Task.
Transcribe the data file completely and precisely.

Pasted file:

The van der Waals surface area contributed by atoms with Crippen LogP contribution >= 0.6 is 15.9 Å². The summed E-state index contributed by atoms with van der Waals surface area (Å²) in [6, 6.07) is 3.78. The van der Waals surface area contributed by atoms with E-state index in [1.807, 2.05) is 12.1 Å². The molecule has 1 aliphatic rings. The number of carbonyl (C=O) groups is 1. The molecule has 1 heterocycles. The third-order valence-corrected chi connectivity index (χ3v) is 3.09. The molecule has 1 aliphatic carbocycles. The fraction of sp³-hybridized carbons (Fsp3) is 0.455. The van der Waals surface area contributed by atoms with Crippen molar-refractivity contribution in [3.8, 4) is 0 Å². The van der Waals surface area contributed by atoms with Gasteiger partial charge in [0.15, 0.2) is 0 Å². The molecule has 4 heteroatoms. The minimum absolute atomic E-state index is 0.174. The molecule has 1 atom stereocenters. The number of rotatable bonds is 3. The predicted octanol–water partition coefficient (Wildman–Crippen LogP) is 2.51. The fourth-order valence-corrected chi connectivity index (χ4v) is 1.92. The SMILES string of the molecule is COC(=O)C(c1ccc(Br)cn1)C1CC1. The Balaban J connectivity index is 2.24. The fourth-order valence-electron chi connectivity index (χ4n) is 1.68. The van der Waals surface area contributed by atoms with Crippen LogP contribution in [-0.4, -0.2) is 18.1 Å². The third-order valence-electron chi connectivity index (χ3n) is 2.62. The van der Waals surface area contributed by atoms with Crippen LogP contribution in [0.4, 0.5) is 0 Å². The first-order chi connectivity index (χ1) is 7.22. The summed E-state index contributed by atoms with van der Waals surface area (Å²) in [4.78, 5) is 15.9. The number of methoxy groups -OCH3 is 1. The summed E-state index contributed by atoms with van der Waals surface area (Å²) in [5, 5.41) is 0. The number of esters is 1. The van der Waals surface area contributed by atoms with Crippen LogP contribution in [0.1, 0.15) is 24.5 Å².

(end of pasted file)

The van der Waals surface area contributed by atoms with Crippen LogP contribution >= 0.6 is 15.9 Å². The summed E-state index contributed by atoms with van der Waals surface area (Å²) in [6, 6.07) is 3.78. The van der Waals surface area contributed by atoms with E-state index in [1.807, 2.05) is 12.1 Å². The molecule has 1 aliphatic rings. The number of carbonyl (C=O) groups is 1. The molecule has 1 heterocycles. The third-order valence-corrected chi connectivity index (χ3v) is 3.09. The molecule has 1 aliphatic carbocycles. The fraction of sp³-hybridized carbons (Fsp3) is 0.455. The van der Waals surface area contributed by atoms with Crippen molar-refractivity contribution in [3.8, 4) is 0 Å². The van der Waals surface area contributed by atoms with Gasteiger partial charge in [0.15, 0.2) is 0 Å². The molecule has 4 heteroatoms. The minimum absolute atomic E-state index is 0.174. The molecule has 1 atom stereocenters. The number of rotatable bonds is 3. The predicted octanol–water partition coefficient (Wildman–Crippen LogP) is 2.51. The fourth-order valence-corrected chi connectivity index (χ4v) is 1.92. The SMILES string of the molecule is COC(=O)C(c1ccc(Br)cn1)C1CC1. The Balaban J connectivity index is 2.24. The fourth-order valence-electron chi connectivity index (χ4n) is 1.68. The van der Waals surface area contributed by atoms with Crippen LogP contribution in [-0.4, -0.2) is 18.1 Å². The third-order valence-electron chi connectivity index (χ3n) is 2.62. The van der Waals surface area contributed by atoms with Crippen LogP contribution in [0.4, 0.5) is 0 Å². The first-order chi connectivity index (χ1) is 7.22. The summed E-state index contributed by atoms with van der Waals surface area (Å²) in [4.78, 5) is 15.9. The number of methoxy groups -OCH3 is 1. The summed E-state index contributed by atoms with van der Waals surface area (Å²) in [5, 5.41) is 0. The number of esters is 1. The van der Waals surface area contributed by atoms with Crippen LogP contribution in [0.1, 0.15) is 24.5 Å².